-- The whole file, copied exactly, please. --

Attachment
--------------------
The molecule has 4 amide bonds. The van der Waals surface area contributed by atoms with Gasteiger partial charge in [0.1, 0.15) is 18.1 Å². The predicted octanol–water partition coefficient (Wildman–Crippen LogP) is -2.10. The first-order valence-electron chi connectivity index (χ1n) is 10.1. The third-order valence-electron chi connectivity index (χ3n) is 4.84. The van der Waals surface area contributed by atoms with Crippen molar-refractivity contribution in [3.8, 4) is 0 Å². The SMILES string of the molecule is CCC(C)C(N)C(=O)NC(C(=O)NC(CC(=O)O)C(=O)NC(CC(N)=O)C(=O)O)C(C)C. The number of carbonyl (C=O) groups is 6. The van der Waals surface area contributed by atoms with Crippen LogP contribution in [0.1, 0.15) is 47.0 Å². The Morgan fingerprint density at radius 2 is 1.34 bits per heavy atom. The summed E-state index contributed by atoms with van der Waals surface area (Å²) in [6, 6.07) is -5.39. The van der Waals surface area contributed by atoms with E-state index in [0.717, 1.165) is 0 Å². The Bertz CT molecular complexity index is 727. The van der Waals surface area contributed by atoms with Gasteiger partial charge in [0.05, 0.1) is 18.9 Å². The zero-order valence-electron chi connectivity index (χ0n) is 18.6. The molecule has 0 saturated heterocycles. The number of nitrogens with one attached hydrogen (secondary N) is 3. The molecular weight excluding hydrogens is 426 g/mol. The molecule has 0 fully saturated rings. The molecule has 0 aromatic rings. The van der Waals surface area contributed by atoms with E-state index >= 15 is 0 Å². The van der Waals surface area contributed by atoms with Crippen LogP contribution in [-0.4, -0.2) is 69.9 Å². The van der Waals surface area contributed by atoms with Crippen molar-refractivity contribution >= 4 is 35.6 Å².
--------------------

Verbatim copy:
The molecule has 4 amide bonds. The van der Waals surface area contributed by atoms with Gasteiger partial charge in [0.1, 0.15) is 18.1 Å². The predicted octanol–water partition coefficient (Wildman–Crippen LogP) is -2.10. The first-order valence-electron chi connectivity index (χ1n) is 10.1. The third-order valence-electron chi connectivity index (χ3n) is 4.84. The van der Waals surface area contributed by atoms with Crippen molar-refractivity contribution in [3.8, 4) is 0 Å². The SMILES string of the molecule is CCC(C)C(N)C(=O)NC(C(=O)NC(CC(=O)O)C(=O)NC(CC(N)=O)C(=O)O)C(C)C. The number of carbonyl (C=O) groups is 6. The van der Waals surface area contributed by atoms with Crippen LogP contribution in [0.1, 0.15) is 47.0 Å². The Morgan fingerprint density at radius 2 is 1.34 bits per heavy atom. The summed E-state index contributed by atoms with van der Waals surface area (Å²) in [6, 6.07) is -5.39. The van der Waals surface area contributed by atoms with E-state index in [0.717, 1.165) is 0 Å². The Bertz CT molecular complexity index is 727. The van der Waals surface area contributed by atoms with Gasteiger partial charge in [0.05, 0.1) is 18.9 Å². The zero-order valence-electron chi connectivity index (χ0n) is 18.6. The molecule has 0 saturated heterocycles. The number of nitrogens with one attached hydrogen (secondary N) is 3. The molecular weight excluding hydrogens is 426 g/mol. The molecule has 0 fully saturated rings. The molecule has 0 aromatic rings. The van der Waals surface area contributed by atoms with E-state index >= 15 is 0 Å². The van der Waals surface area contributed by atoms with Crippen LogP contribution in [-0.4, -0.2) is 69.9 Å². The van der Waals surface area contributed by atoms with Crippen molar-refractivity contribution >= 4 is 35.6 Å².